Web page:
Beyond that, our performance in the marketplace has not been what we've wanted it to be. While we've been strong in truck sales, we've been weaker in cars, and, yes, the recent surge in gas prices hurt sales. While we've led in technologies like OnStar, we've lagged in others like hybrid vehicles. Rest assured, we're working hard to address the areas where we lag. Simply put, we are committed to doing a better job of designing, building and selling high-quality, high-value cars and trucks that consumers can't wait to buy. No excuses. We will step up our performance in this regard.
But competition and marketplace performance are not the whole story. To fully understand why GM and the U.S. auto industry are struggling right now, we have to understand some of the fundamental challenges facing American manufacturing in general - challenges well beyond the control of any single company.
There are those who ask if manufacturing is still relevant for America. My view: You bet it is! Manufacturing generates two-thirds of America's R&D investment, accounts for three-fourths of our exports, and creates about 15 million American jobs. And the auto industry is a big part of that, accounting for 11% of American manufacturing, and nearly 4% of U.S. GDP. Together, GM, Ford and DaimlerChrysler invest more than $16 billion in research and development every year - more than any other U.S. industry. And GM, alone, supports more than one million American jobs.
So what are the fundamental challenges facing American manufacturing? One is the spiraling cost of health care in the United States. Last year, GM spent $5.2 billion on health care for its U.S. employees, retirees and dependents - a staggering $1,525 for every car and truck we produced. And the figure is going up again this year. Foreign auto makers have just a fraction of these costs, because they have few, if any, U.S. retirees, and in their home countries, their governments fund a much greater portion of employee and retiree health-care costs.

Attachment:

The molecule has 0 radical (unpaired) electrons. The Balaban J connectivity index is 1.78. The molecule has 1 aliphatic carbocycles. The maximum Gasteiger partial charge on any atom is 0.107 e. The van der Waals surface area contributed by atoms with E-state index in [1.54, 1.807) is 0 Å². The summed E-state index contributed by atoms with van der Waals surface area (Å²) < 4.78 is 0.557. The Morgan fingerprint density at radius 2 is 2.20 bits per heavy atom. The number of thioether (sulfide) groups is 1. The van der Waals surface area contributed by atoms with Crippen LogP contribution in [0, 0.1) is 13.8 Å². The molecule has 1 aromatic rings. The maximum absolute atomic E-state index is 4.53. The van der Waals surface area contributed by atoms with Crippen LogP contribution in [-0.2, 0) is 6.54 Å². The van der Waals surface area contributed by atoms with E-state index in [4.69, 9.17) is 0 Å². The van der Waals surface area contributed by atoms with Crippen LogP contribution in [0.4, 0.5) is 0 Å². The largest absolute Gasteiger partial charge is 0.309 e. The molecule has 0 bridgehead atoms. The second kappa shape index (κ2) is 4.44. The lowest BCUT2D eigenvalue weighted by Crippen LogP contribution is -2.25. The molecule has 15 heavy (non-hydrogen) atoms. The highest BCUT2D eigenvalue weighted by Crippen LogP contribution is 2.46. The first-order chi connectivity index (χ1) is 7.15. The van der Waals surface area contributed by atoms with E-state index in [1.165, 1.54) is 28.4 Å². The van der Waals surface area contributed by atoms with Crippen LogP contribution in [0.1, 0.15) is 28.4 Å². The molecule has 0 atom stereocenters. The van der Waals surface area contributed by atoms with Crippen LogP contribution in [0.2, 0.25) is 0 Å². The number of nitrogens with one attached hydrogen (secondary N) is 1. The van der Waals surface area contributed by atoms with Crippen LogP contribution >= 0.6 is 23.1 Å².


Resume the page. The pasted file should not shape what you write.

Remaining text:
Some argue that we have no one but ourselves to blame for our disproportionately high healthcare "legacy costs." That kind of observation reminds me of the saying about no good deed going unpunished. That argument, while appealing to some, ignores the fact that American auto makers and other traditional manufacturing companies created a social contract with government and labor that raised America's standard of living and provided much of the economic growth of the 20th century. American manufacturers were once held up as good corporate citizens for providing these benefits. Today, we are maligned for our poor judgment in "giving away" such benefits 40 years ago.
Another factor beyond our control is lawsuit abuse. Litigation now costs the U.S.
economy more than $245 billion a year, or more than $845 per person. That's more than 2% of our gross domestic product.
No other country has costs anywhere near this level. And the perverse thing is that, in many cases, the majority of
courtroom settlements go to the lawyers and other litigation costs, not to the injured parties.
Another major concern is unfair trading practices, especially Japan's long-term initiatives to artificially weaken the yen. A leading Japanese auto maker reports that for each movement of one yen against the dollar, it gains 20 billion yen in additional profitability - or nearly $170 million at today's exchange rate. No wonder Japanese auto makers have noted their recent record profits were aided by exchange rates. And no wonder the U.S. trade-balance deficit continues to grow by leaps and bounds.
There are other issues, of course, but my point is this: We at GM have a number of tough challenges that we must and will address on our own - but we also carry some huge costs that our foreign competitors do not share.
Some say we're looking for a bailout. Baloney - we at GM do not want a bailout. What we want - after we take the actions we are taking, in product, technology, cost and every area we're working in our business today - is the chance to compete on a level playing field. It's critical that government leaders, supported by business, unions and all our citizens, forge policy solutions to the issues undercutting American manufacturing competitiveness. We can do this. And we need to do it now.